24 Jan

Oral Cancer and Lupeol and Certain Fruits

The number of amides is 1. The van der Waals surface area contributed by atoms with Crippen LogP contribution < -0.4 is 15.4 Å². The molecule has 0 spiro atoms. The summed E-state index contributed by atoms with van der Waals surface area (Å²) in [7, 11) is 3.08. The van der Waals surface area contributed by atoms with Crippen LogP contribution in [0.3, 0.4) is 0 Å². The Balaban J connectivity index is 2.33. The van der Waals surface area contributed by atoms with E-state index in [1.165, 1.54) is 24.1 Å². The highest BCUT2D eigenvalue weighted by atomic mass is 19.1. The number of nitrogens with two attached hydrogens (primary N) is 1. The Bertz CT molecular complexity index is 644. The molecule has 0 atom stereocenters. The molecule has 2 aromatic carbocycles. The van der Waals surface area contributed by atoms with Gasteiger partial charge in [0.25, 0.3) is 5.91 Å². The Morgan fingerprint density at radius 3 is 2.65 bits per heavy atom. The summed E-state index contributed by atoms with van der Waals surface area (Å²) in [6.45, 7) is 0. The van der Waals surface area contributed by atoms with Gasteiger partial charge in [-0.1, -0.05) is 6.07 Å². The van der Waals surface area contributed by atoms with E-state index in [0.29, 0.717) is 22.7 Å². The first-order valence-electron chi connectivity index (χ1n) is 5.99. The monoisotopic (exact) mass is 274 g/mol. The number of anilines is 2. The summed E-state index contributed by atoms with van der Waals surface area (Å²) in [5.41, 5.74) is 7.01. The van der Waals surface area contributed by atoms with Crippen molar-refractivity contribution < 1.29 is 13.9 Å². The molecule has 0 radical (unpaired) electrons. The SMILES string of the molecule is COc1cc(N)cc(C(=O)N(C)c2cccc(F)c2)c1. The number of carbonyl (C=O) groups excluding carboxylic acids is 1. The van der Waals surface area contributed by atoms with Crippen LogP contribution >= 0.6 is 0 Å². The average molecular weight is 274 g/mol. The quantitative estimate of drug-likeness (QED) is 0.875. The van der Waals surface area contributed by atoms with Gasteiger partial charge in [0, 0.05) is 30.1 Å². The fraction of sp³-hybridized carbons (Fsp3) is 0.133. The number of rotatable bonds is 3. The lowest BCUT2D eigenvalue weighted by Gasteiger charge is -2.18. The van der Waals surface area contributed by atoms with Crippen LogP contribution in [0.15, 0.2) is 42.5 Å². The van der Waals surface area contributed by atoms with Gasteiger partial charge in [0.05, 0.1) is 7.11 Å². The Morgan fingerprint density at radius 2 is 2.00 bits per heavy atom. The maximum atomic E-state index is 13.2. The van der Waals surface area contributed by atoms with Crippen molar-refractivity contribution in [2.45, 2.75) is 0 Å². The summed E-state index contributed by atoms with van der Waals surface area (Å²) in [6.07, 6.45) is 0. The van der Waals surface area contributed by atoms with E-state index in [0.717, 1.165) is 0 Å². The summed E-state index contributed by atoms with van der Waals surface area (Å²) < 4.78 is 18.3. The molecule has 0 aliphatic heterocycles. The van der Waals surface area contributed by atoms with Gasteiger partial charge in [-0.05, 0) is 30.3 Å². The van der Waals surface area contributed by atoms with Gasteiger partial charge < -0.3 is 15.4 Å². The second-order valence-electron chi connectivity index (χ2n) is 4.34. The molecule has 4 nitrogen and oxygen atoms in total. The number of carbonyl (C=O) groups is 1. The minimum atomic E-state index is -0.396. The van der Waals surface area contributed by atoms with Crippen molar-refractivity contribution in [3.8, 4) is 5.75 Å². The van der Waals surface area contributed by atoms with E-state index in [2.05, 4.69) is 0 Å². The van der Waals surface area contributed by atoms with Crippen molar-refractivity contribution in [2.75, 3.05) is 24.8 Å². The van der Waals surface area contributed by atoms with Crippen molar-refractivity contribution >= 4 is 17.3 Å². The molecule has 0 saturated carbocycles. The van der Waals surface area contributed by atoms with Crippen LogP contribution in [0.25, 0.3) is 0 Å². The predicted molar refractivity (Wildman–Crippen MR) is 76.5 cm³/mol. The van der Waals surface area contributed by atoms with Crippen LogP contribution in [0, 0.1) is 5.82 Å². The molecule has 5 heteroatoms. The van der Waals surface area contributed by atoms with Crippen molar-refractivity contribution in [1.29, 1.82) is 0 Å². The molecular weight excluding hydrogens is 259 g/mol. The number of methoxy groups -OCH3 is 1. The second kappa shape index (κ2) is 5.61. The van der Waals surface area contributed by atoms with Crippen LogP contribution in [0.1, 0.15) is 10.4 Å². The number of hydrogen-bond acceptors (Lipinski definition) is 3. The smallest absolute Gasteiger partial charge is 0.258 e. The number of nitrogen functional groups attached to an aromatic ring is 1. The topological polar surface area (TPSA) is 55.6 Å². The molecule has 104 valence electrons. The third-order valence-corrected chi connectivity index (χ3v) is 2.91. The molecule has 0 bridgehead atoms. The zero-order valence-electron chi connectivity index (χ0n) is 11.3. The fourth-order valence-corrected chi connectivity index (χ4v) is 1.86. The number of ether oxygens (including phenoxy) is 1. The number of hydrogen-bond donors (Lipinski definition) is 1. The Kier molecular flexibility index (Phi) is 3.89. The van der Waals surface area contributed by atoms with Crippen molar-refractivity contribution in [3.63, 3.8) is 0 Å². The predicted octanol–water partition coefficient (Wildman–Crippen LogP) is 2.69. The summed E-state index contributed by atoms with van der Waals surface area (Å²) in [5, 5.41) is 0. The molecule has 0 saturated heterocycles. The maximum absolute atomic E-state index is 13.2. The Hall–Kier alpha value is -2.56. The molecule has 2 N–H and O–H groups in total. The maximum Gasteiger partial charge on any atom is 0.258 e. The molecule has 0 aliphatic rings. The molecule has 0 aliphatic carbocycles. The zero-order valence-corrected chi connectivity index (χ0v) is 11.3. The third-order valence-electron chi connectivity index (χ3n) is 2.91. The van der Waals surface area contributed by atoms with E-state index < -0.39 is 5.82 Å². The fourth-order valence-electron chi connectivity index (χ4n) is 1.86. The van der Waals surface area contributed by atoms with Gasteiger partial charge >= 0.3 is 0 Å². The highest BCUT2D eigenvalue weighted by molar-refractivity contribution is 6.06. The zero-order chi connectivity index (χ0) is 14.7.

Investigators from Hong Kong University published a study in the ‘Journal of Cancer Research’ on the effects of blackberries, papaya, and blueberries, and their effects on possibly reducing the danger of oral cancer development. Lupeol, a triterpene compound, found in these fruits have been shown to inhibit NFkB, a protein that helps with growth of cells. In this study, lupeol was shown to suppress the spread of cancer and reduce tumour size 3 times more rapidly than a platinum-based chemotherapy drug (known as cisplatin). Lupeol also did not cause the weight loss normally seen with chemotherapy. Dr. Carter, Chief Executive of the British Dental Health Foundation, said that it is already known that a diet containing five or more servings of fruits and vegetables may reduce oral cancer risk; however the fact that certain fruits can fight oral cancer in patients that already have it is great news. More research is required on lupeol’s ability to fight oral cancer more effectively than the drugs currently being used. In the U.K., one person dies of oral cancer every 5 hours, and in the U.S. the rate is one person every hour. That is over 8,000 deaths a year from oral cancer.